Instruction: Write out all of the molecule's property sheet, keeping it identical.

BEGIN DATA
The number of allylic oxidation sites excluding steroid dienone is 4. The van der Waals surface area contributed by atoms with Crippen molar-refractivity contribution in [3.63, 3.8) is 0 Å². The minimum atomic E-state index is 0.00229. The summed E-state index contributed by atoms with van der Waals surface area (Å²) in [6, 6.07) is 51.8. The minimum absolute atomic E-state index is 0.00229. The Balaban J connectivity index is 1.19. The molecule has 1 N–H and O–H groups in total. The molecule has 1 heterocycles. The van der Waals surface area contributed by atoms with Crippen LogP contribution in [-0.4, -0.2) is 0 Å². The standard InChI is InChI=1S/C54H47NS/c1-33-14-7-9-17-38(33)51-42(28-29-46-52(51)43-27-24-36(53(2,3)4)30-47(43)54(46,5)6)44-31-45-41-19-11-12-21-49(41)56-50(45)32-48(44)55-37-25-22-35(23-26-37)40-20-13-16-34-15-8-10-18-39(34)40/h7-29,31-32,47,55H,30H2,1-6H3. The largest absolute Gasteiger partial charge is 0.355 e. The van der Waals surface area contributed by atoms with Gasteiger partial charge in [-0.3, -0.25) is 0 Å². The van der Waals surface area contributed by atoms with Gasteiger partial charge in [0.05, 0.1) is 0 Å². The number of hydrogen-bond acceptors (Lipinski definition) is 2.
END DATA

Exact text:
The number of allylic oxidation sites excluding steroid dienone is 4. The van der Waals surface area contributed by atoms with Crippen molar-refractivity contribution in [3.63, 3.8) is 0 Å². The minimum atomic E-state index is 0.00229. The summed E-state index contributed by atoms with van der Waals surface area (Å²) in [6, 6.07) is 51.8. The minimum absolute atomic E-state index is 0.00229. The Balaban J connectivity index is 1.19. The molecule has 1 N–H and O–H groups in total. The molecule has 1 heterocycles. The van der Waals surface area contributed by atoms with Crippen LogP contribution in [-0.4, -0.2) is 0 Å². The standard InChI is InChI=1S/C54H47NS/c1-33-14-7-9-17-38(33)51-42(28-29-46-52(51)43-27-24-36(53(2,3)4)30-47(43)54(46,5)6)44-31-45-41-19-11-12-21-49(41)56-50(45)32-48(44)55-37-25-22-35(23-26-37)40-20-13-16-34-15-8-10-18-39(34)40/h7-29,31-32,47,55H,30H2,1-6H3. The largest absolute Gasteiger partial charge is 0.355 e. The van der Waals surface area contributed by atoms with Gasteiger partial charge in [-0.3, -0.25) is 0 Å². The van der Waals surface area contributed by atoms with Gasteiger partial charge in [0.05, 0.1) is 0 Å². The number of hydrogen-bond acceptors (Lipinski definition) is 2.